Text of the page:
tv [untitled] July 24, 2010 5:31pm-6:01pm PST
arrived home and hopefully you will feel the same. finally i want to thank the volunteers. the recreation and parks department. you a -- these are difficult financial times. you don't need to hear it from them. you see it on the paper every day. we were not -- would not be able to manage all the parks in san francisco, 242, without incredible people like ann and ken and others here today. so thank you and a big round of applause to the volunteers. right now i want to give a certificate of appreciation first to ken maily. vemplet tica. thank you. and ann halstead. thank you so much. thanks to you -- back to you, rose. >> one of the major components of this day being a success was
the tremendous and spectacular support we received from one of our sister agencies, the saverp fire department. it is -- san francisco fire department. it is our great honor to introduce to you the chief of the san francisco fires department, miss joanne h air. kwhite. >> thank you and -- haiswhite. >> thank you and good afternoon. i would like to say thanks for the great coordination effort. rosie did a great job and the director plinlal. -- blumenthal. it's a great honor to be standing here before you,, a native daughter. what did you think of the 65-foot ladder race? pretty incredible. i would be certainly remiss if i didn't introduce personally
each member. most of them are not working today and they volunteered their time to come here. just like the sheriff's department and police department that play a large role in the city, we're part of this -- the fabric of this great estimate so engine company 41, operating a rig under the direction of o'neill, and i would like to introduce each and every one of the members. it's a 10-person lift that made the demonstration. first, ramon simone. kevin walsh. julio delucchi, dave cites. doug menguay, pat moran.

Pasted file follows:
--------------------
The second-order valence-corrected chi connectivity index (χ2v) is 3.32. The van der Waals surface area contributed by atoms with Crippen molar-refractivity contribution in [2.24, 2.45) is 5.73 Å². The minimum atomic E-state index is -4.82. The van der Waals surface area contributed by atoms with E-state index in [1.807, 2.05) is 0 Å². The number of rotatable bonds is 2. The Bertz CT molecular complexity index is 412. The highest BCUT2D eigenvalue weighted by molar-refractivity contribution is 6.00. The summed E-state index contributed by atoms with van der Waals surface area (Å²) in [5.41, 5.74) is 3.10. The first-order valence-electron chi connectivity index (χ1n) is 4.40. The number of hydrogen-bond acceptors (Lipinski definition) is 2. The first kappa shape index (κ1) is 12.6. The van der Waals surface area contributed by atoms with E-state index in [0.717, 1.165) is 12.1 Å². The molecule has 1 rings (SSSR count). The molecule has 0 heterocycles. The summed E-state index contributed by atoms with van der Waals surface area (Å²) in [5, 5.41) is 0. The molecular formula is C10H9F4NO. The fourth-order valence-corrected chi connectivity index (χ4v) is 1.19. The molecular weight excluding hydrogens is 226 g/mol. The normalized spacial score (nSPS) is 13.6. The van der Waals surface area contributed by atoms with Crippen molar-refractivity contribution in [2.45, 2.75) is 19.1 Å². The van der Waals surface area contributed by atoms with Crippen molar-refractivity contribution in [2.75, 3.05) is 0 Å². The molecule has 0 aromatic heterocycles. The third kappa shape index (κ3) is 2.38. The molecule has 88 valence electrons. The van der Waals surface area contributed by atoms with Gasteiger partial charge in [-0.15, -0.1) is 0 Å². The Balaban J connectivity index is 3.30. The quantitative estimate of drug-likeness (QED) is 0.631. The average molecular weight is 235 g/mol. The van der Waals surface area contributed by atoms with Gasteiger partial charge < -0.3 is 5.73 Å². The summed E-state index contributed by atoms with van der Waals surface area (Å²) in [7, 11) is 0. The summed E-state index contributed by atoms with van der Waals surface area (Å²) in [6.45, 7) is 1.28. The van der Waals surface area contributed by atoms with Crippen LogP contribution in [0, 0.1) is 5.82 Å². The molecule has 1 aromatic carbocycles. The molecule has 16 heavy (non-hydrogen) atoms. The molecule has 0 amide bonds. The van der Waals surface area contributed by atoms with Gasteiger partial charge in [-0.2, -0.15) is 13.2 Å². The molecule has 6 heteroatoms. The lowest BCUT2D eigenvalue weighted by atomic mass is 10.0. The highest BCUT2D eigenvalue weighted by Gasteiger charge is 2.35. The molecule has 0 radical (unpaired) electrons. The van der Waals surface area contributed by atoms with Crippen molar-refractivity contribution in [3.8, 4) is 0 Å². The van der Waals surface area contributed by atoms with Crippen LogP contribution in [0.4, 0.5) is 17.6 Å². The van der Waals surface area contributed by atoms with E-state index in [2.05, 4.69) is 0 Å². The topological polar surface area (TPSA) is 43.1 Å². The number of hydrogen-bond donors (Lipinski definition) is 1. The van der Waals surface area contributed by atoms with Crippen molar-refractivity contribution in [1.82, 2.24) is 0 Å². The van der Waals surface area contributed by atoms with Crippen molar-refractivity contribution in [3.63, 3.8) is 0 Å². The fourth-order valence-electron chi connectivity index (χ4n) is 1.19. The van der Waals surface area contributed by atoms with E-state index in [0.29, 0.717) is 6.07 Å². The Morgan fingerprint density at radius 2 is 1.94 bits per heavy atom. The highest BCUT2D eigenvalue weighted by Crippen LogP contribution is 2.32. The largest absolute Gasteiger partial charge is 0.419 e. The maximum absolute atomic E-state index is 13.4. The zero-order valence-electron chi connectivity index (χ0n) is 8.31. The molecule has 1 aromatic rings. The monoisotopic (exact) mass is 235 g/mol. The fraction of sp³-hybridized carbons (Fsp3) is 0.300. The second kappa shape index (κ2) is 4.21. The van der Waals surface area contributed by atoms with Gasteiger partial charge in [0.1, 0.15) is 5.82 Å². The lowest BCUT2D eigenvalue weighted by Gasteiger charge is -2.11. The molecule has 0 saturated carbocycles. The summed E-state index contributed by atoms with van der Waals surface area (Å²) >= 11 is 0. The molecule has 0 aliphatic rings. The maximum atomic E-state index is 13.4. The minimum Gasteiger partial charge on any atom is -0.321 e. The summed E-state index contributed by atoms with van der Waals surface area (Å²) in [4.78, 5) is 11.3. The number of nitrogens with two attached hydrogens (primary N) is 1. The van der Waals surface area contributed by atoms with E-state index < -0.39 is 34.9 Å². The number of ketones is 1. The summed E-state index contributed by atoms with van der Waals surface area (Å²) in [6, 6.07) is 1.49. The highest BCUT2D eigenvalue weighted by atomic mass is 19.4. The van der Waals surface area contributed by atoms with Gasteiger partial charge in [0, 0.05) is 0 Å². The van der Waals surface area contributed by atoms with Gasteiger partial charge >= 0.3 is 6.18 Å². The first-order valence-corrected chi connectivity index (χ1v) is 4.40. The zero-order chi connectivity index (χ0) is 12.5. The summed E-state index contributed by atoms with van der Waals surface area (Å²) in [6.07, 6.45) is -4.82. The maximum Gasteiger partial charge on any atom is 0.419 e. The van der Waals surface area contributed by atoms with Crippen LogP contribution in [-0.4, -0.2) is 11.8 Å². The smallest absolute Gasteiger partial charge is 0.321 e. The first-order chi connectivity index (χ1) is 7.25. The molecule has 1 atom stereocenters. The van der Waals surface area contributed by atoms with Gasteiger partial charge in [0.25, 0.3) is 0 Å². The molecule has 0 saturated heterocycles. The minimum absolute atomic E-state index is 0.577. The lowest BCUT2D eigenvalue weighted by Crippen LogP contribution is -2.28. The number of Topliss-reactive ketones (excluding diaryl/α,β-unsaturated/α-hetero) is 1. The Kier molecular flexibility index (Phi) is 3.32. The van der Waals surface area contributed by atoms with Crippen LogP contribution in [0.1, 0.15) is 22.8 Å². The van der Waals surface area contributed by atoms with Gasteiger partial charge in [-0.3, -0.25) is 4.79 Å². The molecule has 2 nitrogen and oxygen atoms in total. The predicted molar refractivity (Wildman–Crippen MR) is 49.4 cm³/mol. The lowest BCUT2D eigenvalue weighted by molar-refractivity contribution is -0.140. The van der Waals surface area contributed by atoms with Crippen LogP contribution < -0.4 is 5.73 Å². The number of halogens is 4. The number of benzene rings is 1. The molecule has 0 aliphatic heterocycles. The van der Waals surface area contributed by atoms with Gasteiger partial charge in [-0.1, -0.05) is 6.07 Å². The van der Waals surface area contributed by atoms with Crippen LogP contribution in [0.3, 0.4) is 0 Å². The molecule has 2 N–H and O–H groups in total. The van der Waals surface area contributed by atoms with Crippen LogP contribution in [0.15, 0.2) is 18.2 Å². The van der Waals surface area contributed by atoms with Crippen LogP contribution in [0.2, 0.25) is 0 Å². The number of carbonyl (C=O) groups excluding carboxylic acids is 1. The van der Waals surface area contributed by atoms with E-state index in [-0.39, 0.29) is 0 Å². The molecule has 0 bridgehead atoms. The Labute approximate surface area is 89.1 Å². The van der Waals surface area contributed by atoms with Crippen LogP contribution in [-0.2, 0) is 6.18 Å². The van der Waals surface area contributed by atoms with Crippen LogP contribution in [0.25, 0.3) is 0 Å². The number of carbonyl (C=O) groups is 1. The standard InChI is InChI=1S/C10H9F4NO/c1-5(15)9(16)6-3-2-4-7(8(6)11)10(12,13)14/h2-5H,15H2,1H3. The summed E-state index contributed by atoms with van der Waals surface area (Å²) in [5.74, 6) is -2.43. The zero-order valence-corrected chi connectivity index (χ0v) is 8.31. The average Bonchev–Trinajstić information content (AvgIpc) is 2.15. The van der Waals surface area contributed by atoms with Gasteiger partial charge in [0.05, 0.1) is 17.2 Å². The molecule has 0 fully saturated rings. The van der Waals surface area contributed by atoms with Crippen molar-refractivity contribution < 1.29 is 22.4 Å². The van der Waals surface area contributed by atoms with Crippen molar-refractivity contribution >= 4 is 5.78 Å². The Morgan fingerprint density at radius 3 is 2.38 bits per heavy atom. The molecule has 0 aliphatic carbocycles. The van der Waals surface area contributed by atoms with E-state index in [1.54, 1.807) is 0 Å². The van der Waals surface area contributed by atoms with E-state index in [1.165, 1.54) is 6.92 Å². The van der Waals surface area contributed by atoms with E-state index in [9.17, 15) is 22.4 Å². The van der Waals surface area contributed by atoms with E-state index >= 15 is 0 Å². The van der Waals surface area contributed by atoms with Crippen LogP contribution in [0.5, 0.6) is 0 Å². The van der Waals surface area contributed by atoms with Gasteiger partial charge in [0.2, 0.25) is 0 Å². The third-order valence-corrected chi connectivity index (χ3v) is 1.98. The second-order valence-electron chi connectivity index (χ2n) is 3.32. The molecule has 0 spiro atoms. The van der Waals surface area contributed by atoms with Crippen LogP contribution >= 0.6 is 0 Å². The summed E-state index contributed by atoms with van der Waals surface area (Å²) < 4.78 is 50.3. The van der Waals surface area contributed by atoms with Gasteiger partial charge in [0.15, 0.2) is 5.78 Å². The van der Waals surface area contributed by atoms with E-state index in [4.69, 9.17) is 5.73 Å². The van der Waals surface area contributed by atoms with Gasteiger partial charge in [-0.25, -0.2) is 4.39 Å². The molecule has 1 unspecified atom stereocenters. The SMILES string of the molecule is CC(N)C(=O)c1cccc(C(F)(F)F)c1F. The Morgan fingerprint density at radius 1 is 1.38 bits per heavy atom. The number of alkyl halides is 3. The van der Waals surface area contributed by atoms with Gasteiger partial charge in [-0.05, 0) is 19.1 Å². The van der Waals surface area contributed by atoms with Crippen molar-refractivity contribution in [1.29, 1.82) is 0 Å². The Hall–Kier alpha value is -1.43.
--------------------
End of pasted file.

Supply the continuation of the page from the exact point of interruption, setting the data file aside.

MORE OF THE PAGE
sasha grande. marco lopez. jonathan ashbrook. down to two. daniel mccloskey. and the person that called the ladder and bravely climbed the ladder and flew our beautiful flag, larry mcdonald. i'd also like to acknowledge paul barry in the red shirt. paul is president of our san francisco fire historical society and there are many members today, including the huggins, that are up here with me. i'd like to ask donna and chuck to step forward. donna is press -- dressed in the period costume of lily hitchcock coit. >> hello, everybody. great to be here! >> we also have retired captain
jook -- jack mccloskey as well as phil egg anl -- eggan. we -- egan. we love being part of this city. our halt is off to lily hitchcock coit. i stand here today with ian, a descendant of lily hitchcock coit. i must say even though i don't smoke cigars or gamble, my hat is off to lily hitchcock coit. she was a visionary person. . maybe a little ahead of her time. i know if might have been an active member of the fighter department. . but she's near and dear to the heart of everybody in the 2ke789 thank you for the generosity and thank you for coming out and celebrating with us.
>> we are very, very honored to have members of lily's family with us here today. down below, barbara. right there, barbara coit is sitting right there. and i'd like to introduce barbara's son, mr. michael coit. >> hello. what a remarkable day. what a grand place. coit tower and telegraph hill never disappoint as a tranquil outlook over a bustling city and busy world. i never tire of treking up here with family and friends. but there is not doctor an extra attraction today -- preferred parking. a first for this coit and i'm a native. the coit family owes its presence in san francisco to two tall, distinguished